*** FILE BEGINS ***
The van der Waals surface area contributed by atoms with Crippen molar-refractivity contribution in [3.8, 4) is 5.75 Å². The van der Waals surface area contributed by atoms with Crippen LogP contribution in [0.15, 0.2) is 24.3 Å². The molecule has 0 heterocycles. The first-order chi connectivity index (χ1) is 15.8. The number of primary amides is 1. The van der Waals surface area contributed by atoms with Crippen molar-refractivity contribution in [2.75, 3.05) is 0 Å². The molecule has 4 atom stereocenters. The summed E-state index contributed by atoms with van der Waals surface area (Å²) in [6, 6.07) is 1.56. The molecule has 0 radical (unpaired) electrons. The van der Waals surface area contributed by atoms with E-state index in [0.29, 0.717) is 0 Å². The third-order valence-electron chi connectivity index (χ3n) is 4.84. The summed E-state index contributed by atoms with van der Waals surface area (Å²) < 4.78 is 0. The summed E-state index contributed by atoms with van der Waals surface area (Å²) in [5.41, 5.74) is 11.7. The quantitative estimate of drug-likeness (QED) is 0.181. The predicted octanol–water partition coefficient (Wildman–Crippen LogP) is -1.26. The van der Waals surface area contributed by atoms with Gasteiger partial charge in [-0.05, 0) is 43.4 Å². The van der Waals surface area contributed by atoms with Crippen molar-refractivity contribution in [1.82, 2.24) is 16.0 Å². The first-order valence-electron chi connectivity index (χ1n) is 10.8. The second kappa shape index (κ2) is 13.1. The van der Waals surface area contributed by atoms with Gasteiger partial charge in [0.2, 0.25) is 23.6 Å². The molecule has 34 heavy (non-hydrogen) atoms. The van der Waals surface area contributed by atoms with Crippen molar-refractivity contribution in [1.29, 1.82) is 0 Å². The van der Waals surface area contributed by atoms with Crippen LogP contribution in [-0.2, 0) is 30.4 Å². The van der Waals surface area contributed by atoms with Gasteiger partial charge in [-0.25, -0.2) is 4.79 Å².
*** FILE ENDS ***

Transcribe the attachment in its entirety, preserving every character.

The van der Waals surface area contributed by atoms with Crippen molar-refractivity contribution in [3.8, 4) is 5.75 Å². The van der Waals surface area contributed by atoms with Crippen LogP contribution in [0.15, 0.2) is 24.3 Å². The molecule has 0 heterocycles. The first-order chi connectivity index (χ1) is 15.8. The number of primary amides is 1. The van der Waals surface area contributed by atoms with Crippen molar-refractivity contribution in [2.75, 3.05) is 0 Å². The molecule has 4 atom stereocenters. The summed E-state index contributed by atoms with van der Waals surface area (Å²) in [6, 6.07) is 1.56. The molecule has 0 radical (unpaired) electrons. The van der Waals surface area contributed by atoms with E-state index in [0.29, 0.717) is 0 Å². The third-order valence-electron chi connectivity index (χ3n) is 4.84. The summed E-state index contributed by atoms with van der Waals surface area (Å²) < 4.78 is 0. The summed E-state index contributed by atoms with van der Waals surface area (Å²) in [5.41, 5.74) is 11.7. The quantitative estimate of drug-likeness (QED) is 0.181. The predicted octanol–water partition coefficient (Wildman–Crippen LogP) is -1.26. The van der Waals surface area contributed by atoms with Gasteiger partial charge in [-0.05, 0) is 43.4 Å². The van der Waals surface area contributed by atoms with Crippen molar-refractivity contribution in [1.82, 2.24) is 16.0 Å². The first-order valence-electron chi connectivity index (χ1n) is 10.8. The second kappa shape index (κ2) is 13.1. The van der Waals surface area contributed by atoms with Gasteiger partial charge in [0.2, 0.25) is 23.6 Å². The molecule has 34 heavy (non-hydrogen) atoms. The van der Waals surface area contributed by atoms with Crippen molar-refractivity contribution in [1.29, 1.82) is 0 Å². The van der Waals surface area contributed by atoms with Crippen LogP contribution in [-0.2, 0) is 30.4 Å². The van der Waals surface area contributed by atoms with Gasteiger partial charge in [-0.25, -0.2) is 4.79 Å².